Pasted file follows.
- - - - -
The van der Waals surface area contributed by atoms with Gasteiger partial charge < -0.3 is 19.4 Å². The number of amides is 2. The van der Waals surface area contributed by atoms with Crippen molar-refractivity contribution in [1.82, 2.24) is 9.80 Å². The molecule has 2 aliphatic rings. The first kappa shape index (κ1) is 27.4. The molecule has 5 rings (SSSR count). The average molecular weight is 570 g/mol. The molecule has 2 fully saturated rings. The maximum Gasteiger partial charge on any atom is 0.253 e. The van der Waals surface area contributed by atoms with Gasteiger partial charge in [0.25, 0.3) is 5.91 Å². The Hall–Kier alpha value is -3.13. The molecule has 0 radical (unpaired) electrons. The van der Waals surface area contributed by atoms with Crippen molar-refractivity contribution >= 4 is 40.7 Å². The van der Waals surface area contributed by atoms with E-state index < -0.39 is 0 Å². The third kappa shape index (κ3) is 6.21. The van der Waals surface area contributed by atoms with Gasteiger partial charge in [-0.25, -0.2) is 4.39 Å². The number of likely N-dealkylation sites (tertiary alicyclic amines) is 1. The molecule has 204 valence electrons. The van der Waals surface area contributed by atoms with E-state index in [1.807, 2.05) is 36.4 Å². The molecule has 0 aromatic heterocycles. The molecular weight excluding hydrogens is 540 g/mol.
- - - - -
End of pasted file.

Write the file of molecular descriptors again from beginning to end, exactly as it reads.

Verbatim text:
The van der Waals surface area contributed by atoms with Gasteiger partial charge < -0.3 is 19.4 Å². The number of amides is 2. The van der Waals surface area contributed by atoms with Crippen molar-refractivity contribution in [1.82, 2.24) is 9.80 Å². The molecule has 2 aliphatic rings. The first kappa shape index (κ1) is 27.4. The molecule has 5 rings (SSSR count). The average molecular weight is 570 g/mol. The molecule has 2 fully saturated rings. The maximum Gasteiger partial charge on any atom is 0.253 e. The van der Waals surface area contributed by atoms with Gasteiger partial charge in [0.25, 0.3) is 5.91 Å². The Hall–Kier alpha value is -3.13. The molecule has 0 radical (unpaired) electrons. The van der Waals surface area contributed by atoms with Crippen molar-refractivity contribution >= 4 is 40.7 Å². The van der Waals surface area contributed by atoms with E-state index < -0.39 is 0 Å². The third kappa shape index (κ3) is 6.21. The van der Waals surface area contributed by atoms with Gasteiger partial charge in [-0.25, -0.2) is 4.39 Å². The number of likely N-dealkylation sites (tertiary alicyclic amines) is 1. The molecule has 204 valence electrons. The van der Waals surface area contributed by atoms with E-state index in [1.807, 2.05) is 36.4 Å². The molecule has 0 aromatic heterocycles. The molecular weight excluding hydrogens is 540 g/mol.